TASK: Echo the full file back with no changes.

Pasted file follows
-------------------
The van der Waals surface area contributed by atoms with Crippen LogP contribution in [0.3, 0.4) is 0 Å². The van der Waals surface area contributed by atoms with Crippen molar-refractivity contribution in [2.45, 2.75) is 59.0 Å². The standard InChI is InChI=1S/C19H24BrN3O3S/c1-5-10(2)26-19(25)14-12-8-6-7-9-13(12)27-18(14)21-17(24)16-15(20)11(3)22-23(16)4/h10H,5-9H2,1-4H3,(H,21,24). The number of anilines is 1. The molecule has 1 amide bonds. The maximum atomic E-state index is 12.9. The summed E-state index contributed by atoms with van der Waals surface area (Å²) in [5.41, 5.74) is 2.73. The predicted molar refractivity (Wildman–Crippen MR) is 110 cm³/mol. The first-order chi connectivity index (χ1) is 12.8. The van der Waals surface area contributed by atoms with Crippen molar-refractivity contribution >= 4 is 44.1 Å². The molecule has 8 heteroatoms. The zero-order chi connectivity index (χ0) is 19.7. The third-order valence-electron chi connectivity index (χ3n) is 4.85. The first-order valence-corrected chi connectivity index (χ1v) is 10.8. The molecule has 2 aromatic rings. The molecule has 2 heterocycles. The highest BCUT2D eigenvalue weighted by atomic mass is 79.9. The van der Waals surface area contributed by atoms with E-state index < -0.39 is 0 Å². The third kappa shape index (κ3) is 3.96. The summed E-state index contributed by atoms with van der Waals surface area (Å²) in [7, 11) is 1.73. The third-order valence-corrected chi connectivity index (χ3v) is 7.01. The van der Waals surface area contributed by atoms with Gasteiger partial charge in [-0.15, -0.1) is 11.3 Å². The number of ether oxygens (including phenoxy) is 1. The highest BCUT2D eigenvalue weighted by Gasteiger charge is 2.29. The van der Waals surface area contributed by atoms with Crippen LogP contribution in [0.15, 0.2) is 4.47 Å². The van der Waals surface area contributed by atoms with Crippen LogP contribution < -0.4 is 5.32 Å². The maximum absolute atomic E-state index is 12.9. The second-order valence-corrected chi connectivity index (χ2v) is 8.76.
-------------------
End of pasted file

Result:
The van der Waals surface area contributed by atoms with Crippen LogP contribution in [0.3, 0.4) is 0 Å². The van der Waals surface area contributed by atoms with Crippen molar-refractivity contribution in [2.45, 2.75) is 59.0 Å². The standard InChI is InChI=1S/C19H24BrN3O3S/c1-5-10(2)26-19(25)14-12-8-6-7-9-13(12)27-18(14)21-17(24)16-15(20)11(3)22-23(16)4/h10H,5-9H2,1-4H3,(H,21,24). The number of anilines is 1. The molecule has 1 amide bonds. The maximum atomic E-state index is 12.9. The summed E-state index contributed by atoms with van der Waals surface area (Å²) in [5.41, 5.74) is 2.73. The predicted molar refractivity (Wildman–Crippen MR) is 110 cm³/mol. The first-order chi connectivity index (χ1) is 12.8. The van der Waals surface area contributed by atoms with Crippen molar-refractivity contribution >= 4 is 44.1 Å². The molecule has 8 heteroatoms. The zero-order chi connectivity index (χ0) is 19.7. The third-order valence-electron chi connectivity index (χ3n) is 4.85. The first-order valence-corrected chi connectivity index (χ1v) is 10.8. The molecule has 2 aromatic rings. The molecule has 2 heterocycles. The highest BCUT2D eigenvalue weighted by atomic mass is 79.9. The van der Waals surface area contributed by atoms with E-state index < -0.39 is 0 Å². The third kappa shape index (κ3) is 3.96. The summed E-state index contributed by atoms with van der Waals surface area (Å²) in [7, 11) is 1.73. The third-order valence-corrected chi connectivity index (χ3v) is 7.01. The van der Waals surface area contributed by atoms with Gasteiger partial charge in [-0.15, -0.1) is 11.3 Å². The number of ether oxygens (including phenoxy) is 1. The highest BCUT2D eigenvalue weighted by Gasteiger charge is 2.29. The van der Waals surface area contributed by atoms with Crippen LogP contribution in [0.15, 0.2) is 4.47 Å². The van der Waals surface area contributed by atoms with Crippen LogP contribution < -0.4 is 5.32 Å². The maximum absolute atomic E-state index is 12.9. The second-order valence-corrected chi connectivity index (χ2v) is 8.76.